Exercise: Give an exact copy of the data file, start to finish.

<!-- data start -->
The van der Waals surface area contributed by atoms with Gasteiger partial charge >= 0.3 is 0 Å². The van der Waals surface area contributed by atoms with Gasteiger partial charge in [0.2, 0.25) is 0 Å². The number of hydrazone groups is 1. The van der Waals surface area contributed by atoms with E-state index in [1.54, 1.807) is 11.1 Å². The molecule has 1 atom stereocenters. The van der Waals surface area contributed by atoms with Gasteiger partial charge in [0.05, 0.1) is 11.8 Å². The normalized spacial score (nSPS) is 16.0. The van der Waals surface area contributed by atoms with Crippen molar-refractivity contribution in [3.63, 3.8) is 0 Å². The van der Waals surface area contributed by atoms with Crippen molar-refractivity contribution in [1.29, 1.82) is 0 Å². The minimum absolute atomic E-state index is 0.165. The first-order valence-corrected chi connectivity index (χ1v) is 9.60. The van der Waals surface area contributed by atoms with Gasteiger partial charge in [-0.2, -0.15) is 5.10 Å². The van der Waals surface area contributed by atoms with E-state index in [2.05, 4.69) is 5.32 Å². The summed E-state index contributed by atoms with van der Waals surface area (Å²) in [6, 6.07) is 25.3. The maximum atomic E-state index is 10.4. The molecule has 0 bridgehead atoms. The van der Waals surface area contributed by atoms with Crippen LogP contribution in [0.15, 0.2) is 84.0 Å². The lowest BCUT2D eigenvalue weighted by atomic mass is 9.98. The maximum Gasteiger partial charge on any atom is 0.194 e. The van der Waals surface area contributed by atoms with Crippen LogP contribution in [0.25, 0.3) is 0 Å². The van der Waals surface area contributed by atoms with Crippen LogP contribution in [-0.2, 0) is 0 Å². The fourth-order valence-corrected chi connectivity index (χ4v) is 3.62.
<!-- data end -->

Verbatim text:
The van der Waals surface area contributed by atoms with Gasteiger partial charge >= 0.3 is 0 Å². The van der Waals surface area contributed by atoms with Gasteiger partial charge in [0.2, 0.25) is 0 Å². The number of hydrazone groups is 1. The van der Waals surface area contributed by atoms with E-state index in [1.54, 1.807) is 11.1 Å². The molecule has 1 atom stereocenters. The van der Waals surface area contributed by atoms with Gasteiger partial charge in [0.05, 0.1) is 11.8 Å². The normalized spacial score (nSPS) is 16.0. The van der Waals surface area contributed by atoms with Crippen molar-refractivity contribution in [3.63, 3.8) is 0 Å². The van der Waals surface area contributed by atoms with Crippen molar-refractivity contribution in [1.29, 1.82) is 0 Å². The minimum absolute atomic E-state index is 0.165. The first-order valence-corrected chi connectivity index (χ1v) is 9.60. The van der Waals surface area contributed by atoms with Gasteiger partial charge in [-0.2, -0.15) is 5.10 Å². The van der Waals surface area contributed by atoms with E-state index in [2.05, 4.69) is 5.32 Å². The summed E-state index contributed by atoms with van der Waals surface area (Å²) in [6, 6.07) is 25.3. The maximum atomic E-state index is 10.4. The molecule has 0 bridgehead atoms. The van der Waals surface area contributed by atoms with Crippen LogP contribution in [0.15, 0.2) is 84.0 Å². The lowest BCUT2D eigenvalue weighted by atomic mass is 9.98. The maximum Gasteiger partial charge on any atom is 0.194 e. The van der Waals surface area contributed by atoms with Crippen LogP contribution in [0.25, 0.3) is 0 Å². The van der Waals surface area contributed by atoms with Crippen LogP contribution in [-0.2, 0) is 0 Å². The fourth-order valence-corrected chi connectivity index (χ4v) is 3.62.